Malcolm watched from the doorway as Imogene switched around place cards for their dinner party one last time. He was lucky to have found a wife with such a strong sense of, not snobbery… etiquette. She was, in fact, the source of all he saw here of taste and beauty. The whole house was filled with the comfort and luxury that he had wanted so much and worked so hard to get.
You’d never know that twelve months earlier he’d lurked in a stinking, steamy jungle of the Central African Republic, waiting for yet another Muslim strongman to show up with the blood diamonds they were smuggling into Cameroon.
“Hey, Ray,” he said, fingering his gold cross, “do you think saying a prayer would help get this heathen to show up?”
“Shut up¸ Mal. Just because we’re supposed to be missionaries doesn’t mean you can say things like that out loud. There is such a thing as hell-fire, you know.”
“Well, I wish I had taken French in high school and then I wouldn’t need you for this caper.”
“And I wish I had your contacts in the diamond trade.”
Suddenly they were surrounded by a band of men, brandishing the trade-mark machetes of the Seleka. Ray “parlez-voused” with them for some time and they passed over the parcel.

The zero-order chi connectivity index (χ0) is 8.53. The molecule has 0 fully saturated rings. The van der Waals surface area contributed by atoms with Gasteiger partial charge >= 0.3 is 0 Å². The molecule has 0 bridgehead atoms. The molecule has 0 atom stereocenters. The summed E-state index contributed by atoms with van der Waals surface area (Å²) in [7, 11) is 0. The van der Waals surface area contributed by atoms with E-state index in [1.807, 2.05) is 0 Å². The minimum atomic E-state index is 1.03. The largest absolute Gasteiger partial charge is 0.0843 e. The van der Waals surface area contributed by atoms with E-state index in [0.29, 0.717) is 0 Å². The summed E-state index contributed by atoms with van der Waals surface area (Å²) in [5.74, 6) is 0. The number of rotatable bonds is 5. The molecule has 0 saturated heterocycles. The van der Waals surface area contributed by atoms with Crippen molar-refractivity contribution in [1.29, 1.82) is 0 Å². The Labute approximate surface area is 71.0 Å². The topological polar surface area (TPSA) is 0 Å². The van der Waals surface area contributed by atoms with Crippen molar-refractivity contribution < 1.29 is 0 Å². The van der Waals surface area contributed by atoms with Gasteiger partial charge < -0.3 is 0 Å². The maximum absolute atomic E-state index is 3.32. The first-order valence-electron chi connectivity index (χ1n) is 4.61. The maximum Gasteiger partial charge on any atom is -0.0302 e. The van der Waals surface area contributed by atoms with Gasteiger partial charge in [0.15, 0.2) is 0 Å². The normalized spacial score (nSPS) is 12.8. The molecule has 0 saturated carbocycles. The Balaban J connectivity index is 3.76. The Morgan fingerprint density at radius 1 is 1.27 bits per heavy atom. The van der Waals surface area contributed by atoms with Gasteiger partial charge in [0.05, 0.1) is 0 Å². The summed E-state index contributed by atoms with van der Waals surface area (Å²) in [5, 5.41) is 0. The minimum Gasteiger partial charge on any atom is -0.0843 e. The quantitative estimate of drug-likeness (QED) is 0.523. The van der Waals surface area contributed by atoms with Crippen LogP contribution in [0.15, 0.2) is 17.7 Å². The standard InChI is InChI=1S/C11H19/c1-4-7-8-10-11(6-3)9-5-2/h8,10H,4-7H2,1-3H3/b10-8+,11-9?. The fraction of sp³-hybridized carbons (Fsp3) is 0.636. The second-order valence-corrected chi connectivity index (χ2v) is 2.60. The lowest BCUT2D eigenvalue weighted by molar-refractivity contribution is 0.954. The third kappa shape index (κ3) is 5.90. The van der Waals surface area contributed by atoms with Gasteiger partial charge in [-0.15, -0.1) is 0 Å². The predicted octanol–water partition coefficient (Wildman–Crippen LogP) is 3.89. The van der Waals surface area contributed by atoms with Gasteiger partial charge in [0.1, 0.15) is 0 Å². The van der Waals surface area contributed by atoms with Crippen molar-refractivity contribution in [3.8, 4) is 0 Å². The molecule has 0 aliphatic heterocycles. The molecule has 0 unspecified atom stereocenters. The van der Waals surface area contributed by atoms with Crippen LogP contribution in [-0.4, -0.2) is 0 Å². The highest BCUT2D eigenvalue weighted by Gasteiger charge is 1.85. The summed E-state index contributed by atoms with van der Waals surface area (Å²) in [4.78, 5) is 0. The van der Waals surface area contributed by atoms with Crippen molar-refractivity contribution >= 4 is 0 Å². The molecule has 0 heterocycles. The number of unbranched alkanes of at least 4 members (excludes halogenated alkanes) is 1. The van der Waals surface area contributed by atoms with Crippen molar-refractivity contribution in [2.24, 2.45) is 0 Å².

The next two days were filled with driving west on dirt tracks in their four-wheel drive, dodging other militia groups of both Muslim and Christian persuasion. Finally they got to to the border and handed over the mandatory bribe to the official. He, in turn, gave their parcel the essential Kimberley Process Certificate and waved them through into Cameroon.
“You are now leaving what is officially The Unhealthiest Country in the World!” announced Ray.
“Yeah,” replied Malcolm, “I hope you didn’t go for any of those women, because 11% of the population here has AIDS.”
“No way! But that reminds me, I need to drain the dragon.”
Mal pulled over, his partner got out and relieved himself. Unfortunately this disturbed a large male gorilla. That was the last he ever saw of Ray, as he drove off toward his long-looked-for rendezvous with riches.
Malcolm refocused on the scene in front of him. It had definitely been worth whatever it took to get all of this. He heard the doorbell ring, announcing the arrival of their first dinner guests. As he turned to go, his eyes were caught by a flash of light outside the dark windows. A Molotov cocktail smashed through the glass and exploded on the beautifully laid table. What followed was, indeed, hell-fire.
Susan Cornford is a retired public servant, living in Perth, Western Australia. She has had pieces published or forthcoming in 365 tomorrows, Akashic Books Fri-SciFi, Altered Reality Magazine, CarpeArte Journal, Cloudbank, Drunk Monkeys, Flora Fiction Website, Medusa’s Laugh, Mental Papercuts, Moonchild Magazine, Mystery Tribune, Subtle Fiction, Switchblade, The Were-Traveler and Thriller Magazine.